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Older than the pyramids.. Archaeologists discover a 7,000-year-old circular building (photos)

Older than the pyramids.. Archaeologists discover a 7,000-year-old circular building (photos)

Archaeologists excavating near Prague have discovered the remains of a Stone Age structure, older than Stonehenge and even the Egyptian pyramids, a mysterious complex known as the “roundel”.

About 7,000 years ago, during the late Neolithic, or Neolithic, age, a local farming community may have gathered in this circular building, although its true purpose is unknown.
The drilled circular ring is large, with a diameter of about 55 meters, according to Radio Prague International.

And although it is “too early to say anything about the people who built this rotunda”, it is clear that they were part of the Stroked Pottery culture, which flourished between 4900 BC and 4400 BC, according to Jaroslav Ridke, a spokesman for the Institute of Archeology of to the Czech Academy of Sciences (IAP) and an expert on circular structures for the Czech Republic, to Live Science in an email.

Miroslav Krause, director of excavations in the Vino region on behalf of the Czech Academy of Sciences, revealed that the disclosure of the structure could give them an idea of ​​the use of the building, according to “Russia Today”.

Scientists first learned of the existence of the Vinoř roundabout in the 1980s, when construction workers were laying gas and water pipelines, according to Radio Prague International, but current excavations have revealed the entire structure for the first time.

So far, the team has recovered pottery fragments, animal bones and stone tools in the trench fill, according to Ridke.
Carbon-dated organic remains from this circular excavation could help the team establish the date the structure was built and possibly link it to a Neolithic settlement discovered nearby.

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Ridke said the people who made Stroked pottery are known for building other “round” structures in the Bohemian region of the Czech Republic.
Their settled farming villages – at the intersection of contemporary Poland, East Germany and the northern Czech Republic – consisted of several longhouses, which were large rectangular structures each holding 20 to 30 people.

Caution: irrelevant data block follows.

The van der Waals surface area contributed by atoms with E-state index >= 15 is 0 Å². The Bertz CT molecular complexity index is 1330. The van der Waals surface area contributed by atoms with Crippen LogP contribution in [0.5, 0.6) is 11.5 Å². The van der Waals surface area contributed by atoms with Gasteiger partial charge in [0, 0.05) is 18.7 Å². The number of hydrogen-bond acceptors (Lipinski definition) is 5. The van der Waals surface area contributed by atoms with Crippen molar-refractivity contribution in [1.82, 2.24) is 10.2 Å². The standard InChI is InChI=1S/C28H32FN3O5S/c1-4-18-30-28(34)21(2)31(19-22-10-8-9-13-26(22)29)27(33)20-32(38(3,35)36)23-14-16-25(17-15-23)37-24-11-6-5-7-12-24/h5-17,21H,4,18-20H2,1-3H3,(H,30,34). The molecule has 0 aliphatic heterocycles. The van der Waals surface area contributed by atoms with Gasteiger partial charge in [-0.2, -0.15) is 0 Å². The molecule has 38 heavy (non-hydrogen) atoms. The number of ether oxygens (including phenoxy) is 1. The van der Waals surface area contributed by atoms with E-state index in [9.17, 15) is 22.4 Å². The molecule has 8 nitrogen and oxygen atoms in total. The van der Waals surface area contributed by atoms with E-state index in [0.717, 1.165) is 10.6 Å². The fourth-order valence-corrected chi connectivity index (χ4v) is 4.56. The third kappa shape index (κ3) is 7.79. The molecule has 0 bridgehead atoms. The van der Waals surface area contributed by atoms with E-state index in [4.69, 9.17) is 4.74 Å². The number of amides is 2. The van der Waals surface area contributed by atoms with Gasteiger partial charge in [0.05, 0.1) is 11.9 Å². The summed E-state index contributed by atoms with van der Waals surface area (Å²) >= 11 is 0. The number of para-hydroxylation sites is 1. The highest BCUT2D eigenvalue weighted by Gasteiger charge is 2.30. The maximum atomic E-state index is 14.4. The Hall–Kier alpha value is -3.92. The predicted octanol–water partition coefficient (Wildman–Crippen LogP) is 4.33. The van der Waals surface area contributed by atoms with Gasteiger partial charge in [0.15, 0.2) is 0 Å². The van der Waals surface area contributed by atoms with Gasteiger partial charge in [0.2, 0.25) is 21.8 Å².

“Round structures were built across the borders of many archaeological cultures. Various societies built round structures across Central Europe,” Ridke noted.

“Roundness” was not an ancient feature until a few decades ago, when aerial photography and drones became an essential part of the archaeological toolkit.
But now, archaeologists know that “the rotunda is the oldest evidence of architecture in the whole of Europe,” Ridke told Prague Radio International earlier this year.

Viewed from above, “round” structures consist of one or more circular trenches with several gaps that serve as entrances.

According to Radio Prague International, the interior of each “round” would likely have been lined with wooden poles, possibly with recesses plastered with mud. Hundreds of these circular earthworks have been found throughout Central Europe, but they all date back only two or three centuries.

While its popularity in the late Neolithic period is evident, its function remains in doubt.

According to Live Science, in 1991, the oldest known “rounder” was found in Germany, which also corresponds to the Stroked Pottery culture. Called the Goseck Circle, it is 75 meters in diameter, has a double wooden parapet and three entrances.

Because two of the inlets correspond to sunrise and sunset during the winter and summer solstice, one explanation for Goseck’s circle is that it functions as an observatory or almanac of some sort, according to a 2012 study published in Archaeological Papers of the American Anthropological Association.

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Ridke offered a more general explanation of the structure of Vinoř, noting that “the rotunda may have combined several functions, the most important of which were social ritual”. It is possible that the “round” was built for gatherings of a large number of people, perhaps to commemorate events important to them as a society, such as astronomical phenomena or economic exchange.